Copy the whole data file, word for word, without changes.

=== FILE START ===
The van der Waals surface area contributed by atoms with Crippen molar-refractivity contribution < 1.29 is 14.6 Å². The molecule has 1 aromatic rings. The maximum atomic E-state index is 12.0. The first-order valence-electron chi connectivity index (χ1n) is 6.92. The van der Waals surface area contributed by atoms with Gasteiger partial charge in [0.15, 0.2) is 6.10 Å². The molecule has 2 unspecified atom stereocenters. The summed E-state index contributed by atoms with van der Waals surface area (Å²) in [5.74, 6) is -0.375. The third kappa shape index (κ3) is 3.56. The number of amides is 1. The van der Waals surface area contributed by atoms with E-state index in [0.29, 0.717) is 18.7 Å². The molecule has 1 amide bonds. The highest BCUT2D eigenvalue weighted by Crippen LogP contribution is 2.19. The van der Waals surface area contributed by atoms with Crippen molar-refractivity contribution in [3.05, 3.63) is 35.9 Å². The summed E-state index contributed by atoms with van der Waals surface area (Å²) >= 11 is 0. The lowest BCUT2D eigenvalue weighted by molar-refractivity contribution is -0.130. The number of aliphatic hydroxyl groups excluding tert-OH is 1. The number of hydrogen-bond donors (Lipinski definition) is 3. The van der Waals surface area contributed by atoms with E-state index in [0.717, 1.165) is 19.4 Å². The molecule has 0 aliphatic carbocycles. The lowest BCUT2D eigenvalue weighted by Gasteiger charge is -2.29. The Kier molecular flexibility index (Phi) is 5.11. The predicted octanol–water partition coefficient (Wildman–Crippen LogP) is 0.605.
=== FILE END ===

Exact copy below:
The van der Waals surface area contributed by atoms with Crippen molar-refractivity contribution < 1.29 is 14.6 Å². The molecule has 1 aromatic rings. The maximum atomic E-state index is 12.0. The first-order valence-electron chi connectivity index (χ1n) is 6.92. The van der Waals surface area contributed by atoms with Gasteiger partial charge in [0.15, 0.2) is 6.10 Å². The molecule has 2 unspecified atom stereocenters. The summed E-state index contributed by atoms with van der Waals surface area (Å²) in [5.74, 6) is -0.375. The third kappa shape index (κ3) is 3.56. The number of amides is 1. The van der Waals surface area contributed by atoms with E-state index in [0.29, 0.717) is 18.7 Å². The molecule has 1 amide bonds. The highest BCUT2D eigenvalue weighted by Crippen LogP contribution is 2.19. The van der Waals surface area contributed by atoms with Crippen molar-refractivity contribution in [3.05, 3.63) is 35.9 Å². The summed E-state index contributed by atoms with van der Waals surface area (Å²) >= 11 is 0. The lowest BCUT2D eigenvalue weighted by molar-refractivity contribution is -0.130. The number of aliphatic hydroxyl groups excluding tert-OH is 1. The number of hydrogen-bond donors (Lipinski definition) is 3. The van der Waals surface area contributed by atoms with E-state index in [0.717, 1.165) is 19.4 Å². The molecule has 0 aliphatic carbocycles. The lowest BCUT2D eigenvalue weighted by Gasteiger charge is -2.29. The Kier molecular flexibility index (Phi) is 5.11. The predicted octanol–water partition coefficient (Wildman–Crippen LogP) is 0.605.